Table 2. Minimum Hardware Recommendations

Hardware item

Minimum recommendation for small deployments

Minimum recommendation for large deployments

Processor (64-bit required)

4 cores

8 cores

Memory

8 gigabytes (GB)

16 GB

Disk subsystem (input/output per second [IOPS])

Not applicable

Not applicable

Network subsystem

1 gigabyte per second (GBps)

<1 ms latency

1 GBps

<1 ms latency

For more information about how to estimate SharePoint Server 2010 capacity and performance requirements, see "Performance and capacity test results and recommendations (SharePoint Server 2010)" at http://technet.microsoft.com/en-us/library/ff608068.aspx.

Record the server hardware configuration in Table A-5 in Appendix A. Add SharePoint Server 2010 web servers to the farm design until the total performance and capacity requirements for all websites are accommodated.

As SharePoint Server 2010 web servers are added to the farm, it will be necessary to distribute SharePoint Server 2010 websites logically across the web servers. Each time a website is moved from one server to another, its capacity and performance information will move with it. Record in Table A-6 a name for each SharePoint Server 2010 web server (to distinguish one web server from another) and the name of every website it will contain.

Task 2: Apply the Fault-Tolerance Requirements

Fault tolerance through load balancing is the mechanism by which SharePoint Server 2010 web servers achieve high availability. For each web server identified in Task 1, review the list of websites on the server. If any of the websites on the server required high availability as identified in Step 1, add at least one more web server to the farm. This additional server will need to contain duplicate configurations (mirror image) of the first web server.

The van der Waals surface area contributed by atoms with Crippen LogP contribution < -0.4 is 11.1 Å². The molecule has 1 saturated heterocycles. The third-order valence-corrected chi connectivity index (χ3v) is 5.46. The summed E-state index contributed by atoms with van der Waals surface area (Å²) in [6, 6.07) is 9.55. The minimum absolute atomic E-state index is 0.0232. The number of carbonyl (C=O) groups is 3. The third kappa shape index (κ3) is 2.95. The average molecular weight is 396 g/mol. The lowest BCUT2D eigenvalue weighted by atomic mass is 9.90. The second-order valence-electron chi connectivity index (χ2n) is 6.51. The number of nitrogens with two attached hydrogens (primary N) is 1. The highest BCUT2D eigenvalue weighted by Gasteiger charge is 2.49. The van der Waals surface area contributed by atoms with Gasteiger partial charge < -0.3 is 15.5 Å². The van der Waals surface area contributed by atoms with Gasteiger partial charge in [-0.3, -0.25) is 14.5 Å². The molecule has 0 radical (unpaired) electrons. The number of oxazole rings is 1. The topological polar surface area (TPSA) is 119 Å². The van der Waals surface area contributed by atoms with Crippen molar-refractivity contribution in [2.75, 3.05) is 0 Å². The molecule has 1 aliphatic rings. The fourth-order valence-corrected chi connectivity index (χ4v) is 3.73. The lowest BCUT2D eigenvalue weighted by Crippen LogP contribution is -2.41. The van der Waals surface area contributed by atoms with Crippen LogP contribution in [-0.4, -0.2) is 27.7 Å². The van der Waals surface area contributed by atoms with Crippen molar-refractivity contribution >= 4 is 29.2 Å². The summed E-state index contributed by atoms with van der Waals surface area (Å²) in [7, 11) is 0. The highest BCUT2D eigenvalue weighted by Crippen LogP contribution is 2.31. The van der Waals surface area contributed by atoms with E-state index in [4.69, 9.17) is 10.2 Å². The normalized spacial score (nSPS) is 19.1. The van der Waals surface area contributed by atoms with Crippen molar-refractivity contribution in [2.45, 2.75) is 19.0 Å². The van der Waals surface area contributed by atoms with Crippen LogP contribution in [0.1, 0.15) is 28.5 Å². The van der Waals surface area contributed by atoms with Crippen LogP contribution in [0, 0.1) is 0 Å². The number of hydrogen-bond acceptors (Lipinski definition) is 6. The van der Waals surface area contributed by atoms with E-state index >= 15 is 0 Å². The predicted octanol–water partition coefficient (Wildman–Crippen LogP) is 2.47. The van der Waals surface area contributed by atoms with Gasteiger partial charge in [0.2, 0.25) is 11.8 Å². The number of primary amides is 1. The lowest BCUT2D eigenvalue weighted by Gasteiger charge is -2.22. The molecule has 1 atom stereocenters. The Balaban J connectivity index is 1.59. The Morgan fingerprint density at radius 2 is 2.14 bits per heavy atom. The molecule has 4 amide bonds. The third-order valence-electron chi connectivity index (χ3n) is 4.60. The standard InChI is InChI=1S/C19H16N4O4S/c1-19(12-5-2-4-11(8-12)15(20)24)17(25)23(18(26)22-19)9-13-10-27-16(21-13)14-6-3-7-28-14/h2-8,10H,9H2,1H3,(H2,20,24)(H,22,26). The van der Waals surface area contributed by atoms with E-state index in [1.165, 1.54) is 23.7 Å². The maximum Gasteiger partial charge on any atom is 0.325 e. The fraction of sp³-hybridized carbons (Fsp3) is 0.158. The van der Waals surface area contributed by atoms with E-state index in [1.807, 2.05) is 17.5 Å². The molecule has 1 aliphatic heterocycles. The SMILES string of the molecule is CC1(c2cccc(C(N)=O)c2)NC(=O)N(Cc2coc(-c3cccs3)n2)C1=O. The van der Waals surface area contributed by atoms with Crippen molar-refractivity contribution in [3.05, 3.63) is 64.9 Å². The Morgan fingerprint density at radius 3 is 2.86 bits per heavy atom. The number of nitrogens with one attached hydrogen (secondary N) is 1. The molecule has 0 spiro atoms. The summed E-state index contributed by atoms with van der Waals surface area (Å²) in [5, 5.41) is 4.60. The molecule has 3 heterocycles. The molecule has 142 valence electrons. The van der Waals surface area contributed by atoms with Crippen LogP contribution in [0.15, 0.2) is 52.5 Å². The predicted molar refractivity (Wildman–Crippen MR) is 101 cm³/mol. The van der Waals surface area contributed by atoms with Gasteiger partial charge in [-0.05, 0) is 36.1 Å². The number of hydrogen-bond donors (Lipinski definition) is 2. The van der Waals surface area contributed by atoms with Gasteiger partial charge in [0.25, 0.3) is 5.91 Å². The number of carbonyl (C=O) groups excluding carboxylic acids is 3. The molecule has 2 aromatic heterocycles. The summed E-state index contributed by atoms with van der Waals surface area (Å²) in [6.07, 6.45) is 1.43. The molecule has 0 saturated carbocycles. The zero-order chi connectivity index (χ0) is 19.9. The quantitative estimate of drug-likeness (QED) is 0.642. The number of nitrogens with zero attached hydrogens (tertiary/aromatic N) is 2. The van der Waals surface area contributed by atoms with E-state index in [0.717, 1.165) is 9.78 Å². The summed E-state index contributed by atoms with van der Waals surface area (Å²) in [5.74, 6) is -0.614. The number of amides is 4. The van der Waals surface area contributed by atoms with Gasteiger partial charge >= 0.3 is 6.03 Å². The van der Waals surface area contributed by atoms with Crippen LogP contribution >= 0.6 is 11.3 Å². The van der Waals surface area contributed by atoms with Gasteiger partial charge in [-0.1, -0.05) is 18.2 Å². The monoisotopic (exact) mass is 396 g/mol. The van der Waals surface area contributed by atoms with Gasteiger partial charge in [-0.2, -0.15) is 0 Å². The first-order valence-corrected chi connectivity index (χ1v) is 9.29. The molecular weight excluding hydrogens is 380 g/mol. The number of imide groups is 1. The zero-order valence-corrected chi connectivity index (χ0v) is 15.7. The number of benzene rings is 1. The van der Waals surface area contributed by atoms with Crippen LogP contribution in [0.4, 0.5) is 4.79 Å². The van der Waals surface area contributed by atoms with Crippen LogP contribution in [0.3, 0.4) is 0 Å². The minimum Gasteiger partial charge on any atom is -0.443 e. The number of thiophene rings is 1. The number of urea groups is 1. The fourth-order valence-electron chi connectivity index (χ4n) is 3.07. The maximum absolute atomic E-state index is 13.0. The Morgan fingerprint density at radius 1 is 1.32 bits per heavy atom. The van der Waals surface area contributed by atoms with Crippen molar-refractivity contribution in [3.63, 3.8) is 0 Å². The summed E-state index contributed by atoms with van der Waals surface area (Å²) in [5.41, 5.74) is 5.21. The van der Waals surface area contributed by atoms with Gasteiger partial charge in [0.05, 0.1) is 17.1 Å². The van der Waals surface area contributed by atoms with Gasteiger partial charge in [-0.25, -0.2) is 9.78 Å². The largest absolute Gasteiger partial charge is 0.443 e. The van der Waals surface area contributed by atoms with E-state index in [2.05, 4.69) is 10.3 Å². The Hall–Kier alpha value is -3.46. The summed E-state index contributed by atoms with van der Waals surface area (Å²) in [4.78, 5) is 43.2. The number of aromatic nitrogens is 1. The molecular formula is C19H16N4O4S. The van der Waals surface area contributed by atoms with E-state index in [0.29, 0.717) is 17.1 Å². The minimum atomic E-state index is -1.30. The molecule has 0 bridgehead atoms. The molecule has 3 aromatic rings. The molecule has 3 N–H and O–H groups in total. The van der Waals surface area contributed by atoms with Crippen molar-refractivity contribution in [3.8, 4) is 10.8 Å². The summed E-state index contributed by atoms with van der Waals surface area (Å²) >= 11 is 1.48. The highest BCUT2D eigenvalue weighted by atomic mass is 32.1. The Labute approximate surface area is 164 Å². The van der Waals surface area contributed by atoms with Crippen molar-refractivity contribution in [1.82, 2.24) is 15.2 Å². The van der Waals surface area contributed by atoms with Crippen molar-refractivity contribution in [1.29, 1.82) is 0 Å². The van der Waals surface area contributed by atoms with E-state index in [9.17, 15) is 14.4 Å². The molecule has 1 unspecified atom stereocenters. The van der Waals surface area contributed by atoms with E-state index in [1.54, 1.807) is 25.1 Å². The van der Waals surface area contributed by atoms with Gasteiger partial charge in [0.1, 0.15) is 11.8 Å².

It is possible to optimize the number of fault-tolerant servers through additional manipulation of which websites are placed on the fault-tolerant servers rather than making an entire mirror image of the first server. However, the details of this work is beyond the scope of this guide.

If any fault-tolerant servers are added to the farm, either a hardware or software load balancer will need to be added to the environment to automatically redirect network traffic to the fault-tolerant (backup) server in the event of a failure on the primary web server. Record the fault-tolerance requirements in Table A-5 in Appendix A.

Step Summary

This step focused on the design of the SharePoint Server 2010 web server infrastructure. The design of web server instances, system capacity and performance, number of web servers required in each farm, fault-tolerance requirements, and virtualization were discussed.

Additional Reading

  • Infrastructure Planning and Design Guide for Internet Information Services 7.5 and 7.0: http://go.microsoft.com/fwlink/?LinkId=157703
  • SharePoint Server 2010 capacity management: Software boundaries and limits: http://technet.microsoft.com/en-us/library/cc262787.aspx
  • Capacity management and sizing overview for SharePoint Server 2010: http://technet.microsoft.com/en-us/library/ff758647.aspx
  • Performance and capacity technical case studies (SharePoint Server 2010): http://technet.microsoft.com/en-us/library/cc261716.aspx